Lake Eyre Basin Rivers 98 faith signed a formal agreement to protect the rivers under the Bligh Labor Government’s Wild Rivers legislation. The agreement would result in protected areas and protect these rivers and their community, including the economic, cultural and environmental values. Aboriginal engagement focused in 2011 at an Aboriginal forum in Tibooburra when ~70 Aboriginal people from across the Lake Eyre Basin met to discuss the future of the rivers (Fig. 8.3). Over three days, we agreed on some powerful directions for the management of the Lake Eyre Basin and its rivers (tables 8.1 and 8.2). We identified key themes, resolutions and activities (Table 8.1). For science and management, we needed to see the transfer and sharing of information and to be informed about what projects were underway and how we could be involved. In relation to extractive industries, we believed that the Lake Eyre Basin Rivers Assessment was critical and that the development of extractive industries should be done in Table 8.1. Themes and relevant resolutions from the 4th Lake Eyre Basin Aboriginal Forum, held in Tibooburra on 13–15 September 2011. Themes Resolutions Science and management Allow transfer of information across the Basin Share outcomes and learnings Increase the communication of progress and outcomes Lists of project work to be published, distributed and updated Extractive industries and groundwater (esp. coal seam gas) Fully funded Lake Eyre Basin Rivers Assessment (LEBRA), including groundwater Consultation and participation of communities, including Traditional Owners (selected by Lake Eyre Basin Traditional Owners) Reliable, updated information system with public access High level of recognition of risks associated with extractive industry Traditional ecological knowledge Share and teach traditional ecological knowledge using new technology and on-country, on-ground activities Respecting and honouring through consultation and networking Lake Eyre Basin or national policy on traditional ecological knowledge and water research National Centre for Aboriginal Water Research Link science to traditional ecological knowledge Integrate into national policy agenda to ensure policy outcomes for all Consider groundwater and surface water as a connected resource Provide credible evidence to support/raise profile of cultural knowledge to inform/guide national and state and territory policy Aboriginal water allocations to provide water for cultural, social, economic purposes determined by Aboriginal people Cultural water and land management plan, Lake Eyre Basin Authority sustaining the effort Co-management of Lake Eyre Basin (e.g. through a unified management authority for the Basin) support current Lake Eyre Basin as a Ministerial Forum initiative Dual leadership/management by Aboriginal people and community including a power of veto over unwanted development Tied to an action plan which is outcome-oriented and brings solutions to problems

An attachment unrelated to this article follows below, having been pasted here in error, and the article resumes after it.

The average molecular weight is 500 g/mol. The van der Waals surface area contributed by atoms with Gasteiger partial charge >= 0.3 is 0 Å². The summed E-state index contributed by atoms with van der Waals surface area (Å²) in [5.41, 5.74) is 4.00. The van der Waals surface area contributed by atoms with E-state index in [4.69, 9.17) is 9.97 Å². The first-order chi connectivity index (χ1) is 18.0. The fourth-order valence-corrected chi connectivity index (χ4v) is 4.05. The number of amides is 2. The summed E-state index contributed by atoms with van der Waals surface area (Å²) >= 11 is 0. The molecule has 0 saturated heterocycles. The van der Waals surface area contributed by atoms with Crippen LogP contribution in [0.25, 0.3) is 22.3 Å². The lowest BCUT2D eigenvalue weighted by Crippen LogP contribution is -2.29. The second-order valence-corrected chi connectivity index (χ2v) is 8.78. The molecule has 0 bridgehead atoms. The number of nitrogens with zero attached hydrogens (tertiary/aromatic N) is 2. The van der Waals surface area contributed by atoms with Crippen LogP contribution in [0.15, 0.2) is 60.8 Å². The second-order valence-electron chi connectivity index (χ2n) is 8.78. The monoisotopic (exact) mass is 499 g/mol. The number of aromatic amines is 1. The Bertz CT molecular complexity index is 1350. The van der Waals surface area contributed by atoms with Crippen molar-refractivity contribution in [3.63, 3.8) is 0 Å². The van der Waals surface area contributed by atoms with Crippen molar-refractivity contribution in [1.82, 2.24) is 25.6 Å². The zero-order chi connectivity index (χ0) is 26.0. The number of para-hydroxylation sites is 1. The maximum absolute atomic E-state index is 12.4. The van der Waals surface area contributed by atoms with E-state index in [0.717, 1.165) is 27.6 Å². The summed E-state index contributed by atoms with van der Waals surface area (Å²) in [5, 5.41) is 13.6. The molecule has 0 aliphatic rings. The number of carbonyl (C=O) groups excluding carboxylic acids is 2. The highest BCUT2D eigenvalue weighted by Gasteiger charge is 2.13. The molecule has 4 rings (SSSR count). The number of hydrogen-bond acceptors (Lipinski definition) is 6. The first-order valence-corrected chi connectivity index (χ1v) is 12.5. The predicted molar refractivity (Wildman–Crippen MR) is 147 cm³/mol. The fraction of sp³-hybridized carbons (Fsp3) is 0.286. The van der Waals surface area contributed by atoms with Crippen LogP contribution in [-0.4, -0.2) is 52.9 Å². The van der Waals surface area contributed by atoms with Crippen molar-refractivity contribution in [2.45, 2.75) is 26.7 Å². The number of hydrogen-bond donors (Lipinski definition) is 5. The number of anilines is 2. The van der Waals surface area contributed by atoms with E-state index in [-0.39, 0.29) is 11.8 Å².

Previous Page Next Page